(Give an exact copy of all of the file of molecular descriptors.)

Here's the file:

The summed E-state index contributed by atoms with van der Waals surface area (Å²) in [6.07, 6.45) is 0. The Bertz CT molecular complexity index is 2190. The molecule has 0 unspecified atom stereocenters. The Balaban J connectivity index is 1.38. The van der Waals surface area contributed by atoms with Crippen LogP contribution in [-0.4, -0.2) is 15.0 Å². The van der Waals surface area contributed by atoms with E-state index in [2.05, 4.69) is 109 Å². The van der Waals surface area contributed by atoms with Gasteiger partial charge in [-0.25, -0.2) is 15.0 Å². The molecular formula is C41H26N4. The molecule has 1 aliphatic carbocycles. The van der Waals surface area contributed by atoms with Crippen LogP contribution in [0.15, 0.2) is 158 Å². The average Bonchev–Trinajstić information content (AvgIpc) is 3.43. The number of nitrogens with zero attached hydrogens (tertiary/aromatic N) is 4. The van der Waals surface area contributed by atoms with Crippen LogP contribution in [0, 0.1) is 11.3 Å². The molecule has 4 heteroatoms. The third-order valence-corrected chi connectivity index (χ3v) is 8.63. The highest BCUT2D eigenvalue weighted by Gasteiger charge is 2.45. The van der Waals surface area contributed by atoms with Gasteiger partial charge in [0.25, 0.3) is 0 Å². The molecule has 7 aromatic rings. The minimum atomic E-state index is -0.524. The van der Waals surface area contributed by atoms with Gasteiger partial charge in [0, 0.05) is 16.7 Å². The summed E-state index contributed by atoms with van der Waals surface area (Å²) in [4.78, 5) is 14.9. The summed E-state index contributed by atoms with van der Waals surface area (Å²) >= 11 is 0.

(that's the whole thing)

The summed E-state index contributed by atoms with van der Waals surface area (Å²) in [6.07, 6.45) is 0. The Bertz CT molecular complexity index is 2190. The molecule has 0 unspecified atom stereocenters. The Balaban J connectivity index is 1.38. The van der Waals surface area contributed by atoms with Crippen LogP contribution in [-0.4, -0.2) is 15.0 Å². The van der Waals surface area contributed by atoms with E-state index in [2.05, 4.69) is 109 Å². The van der Waals surface area contributed by atoms with Gasteiger partial charge in [-0.25, -0.2) is 15.0 Å². The molecular formula is C41H26N4. The molecule has 1 aliphatic carbocycles. The van der Waals surface area contributed by atoms with Crippen LogP contribution in [0.15, 0.2) is 158 Å². The average Bonchev–Trinajstić information content (AvgIpc) is 3.43. The number of nitrogens with zero attached hydrogens (tertiary/aromatic N) is 4. The van der Waals surface area contributed by atoms with Crippen LogP contribution in [0, 0.1) is 11.3 Å². The molecule has 4 heteroatoms. The third-order valence-corrected chi connectivity index (χ3v) is 8.63. The highest BCUT2D eigenvalue weighted by Gasteiger charge is 2.45. The van der Waals surface area contributed by atoms with Gasteiger partial charge in [0.25, 0.3) is 0 Å². The molecule has 7 aromatic rings. The minimum atomic E-state index is -0.524. The van der Waals surface area contributed by atoms with Gasteiger partial charge in [0, 0.05) is 16.7 Å². The summed E-state index contributed by atoms with van der Waals surface area (Å²) in [4.78, 5) is 14.9. The summed E-state index contributed by atoms with van der Waals surface area (Å²) >= 11 is 0.